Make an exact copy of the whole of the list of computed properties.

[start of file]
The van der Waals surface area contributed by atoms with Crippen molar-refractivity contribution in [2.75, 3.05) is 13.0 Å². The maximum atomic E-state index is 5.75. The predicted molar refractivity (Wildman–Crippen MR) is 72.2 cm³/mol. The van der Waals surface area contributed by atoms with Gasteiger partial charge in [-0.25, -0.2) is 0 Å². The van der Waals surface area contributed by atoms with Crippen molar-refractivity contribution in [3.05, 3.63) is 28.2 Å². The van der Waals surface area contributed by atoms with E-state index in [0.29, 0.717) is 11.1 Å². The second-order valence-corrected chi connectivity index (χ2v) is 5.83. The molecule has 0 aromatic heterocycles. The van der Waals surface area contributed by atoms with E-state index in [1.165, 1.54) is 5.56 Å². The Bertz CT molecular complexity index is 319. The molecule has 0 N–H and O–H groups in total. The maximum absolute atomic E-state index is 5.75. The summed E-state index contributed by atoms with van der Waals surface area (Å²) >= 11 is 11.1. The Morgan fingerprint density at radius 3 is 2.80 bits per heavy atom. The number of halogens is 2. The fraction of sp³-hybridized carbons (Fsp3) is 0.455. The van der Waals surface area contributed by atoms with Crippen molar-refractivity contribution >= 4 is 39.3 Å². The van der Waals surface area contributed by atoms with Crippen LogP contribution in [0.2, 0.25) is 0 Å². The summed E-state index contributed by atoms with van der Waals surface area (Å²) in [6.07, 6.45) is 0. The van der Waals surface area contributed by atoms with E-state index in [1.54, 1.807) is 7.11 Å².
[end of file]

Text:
The van der Waals surface area contributed by atoms with Crippen molar-refractivity contribution in [2.75, 3.05) is 13.0 Å². The maximum atomic E-state index is 5.75. The predicted molar refractivity (Wildman–Crippen MR) is 72.2 cm³/mol. The van der Waals surface area contributed by atoms with Gasteiger partial charge in [-0.25, -0.2) is 0 Å². The van der Waals surface area contributed by atoms with Crippen molar-refractivity contribution in [3.05, 3.63) is 28.2 Å². The van der Waals surface area contributed by atoms with E-state index in [0.29, 0.717) is 11.1 Å². The second-order valence-corrected chi connectivity index (χ2v) is 5.83. The molecule has 0 aromatic heterocycles. The van der Waals surface area contributed by atoms with E-state index in [1.165, 1.54) is 5.56 Å². The Bertz CT molecular complexity index is 319. The molecule has 0 N–H and O–H groups in total. The maximum absolute atomic E-state index is 5.75. The summed E-state index contributed by atoms with van der Waals surface area (Å²) >= 11 is 11.1. The Morgan fingerprint density at radius 3 is 2.80 bits per heavy atom. The number of halogens is 2. The fraction of sp³-hybridized carbons (Fsp3) is 0.455. The van der Waals surface area contributed by atoms with Crippen molar-refractivity contribution >= 4 is 39.3 Å². The van der Waals surface area contributed by atoms with Crippen LogP contribution in [0.2, 0.25) is 0 Å². The summed E-state index contributed by atoms with van der Waals surface area (Å²) in [6.07, 6.45) is 0. The van der Waals surface area contributed by atoms with E-state index in [1.54, 1.807) is 7.11 Å².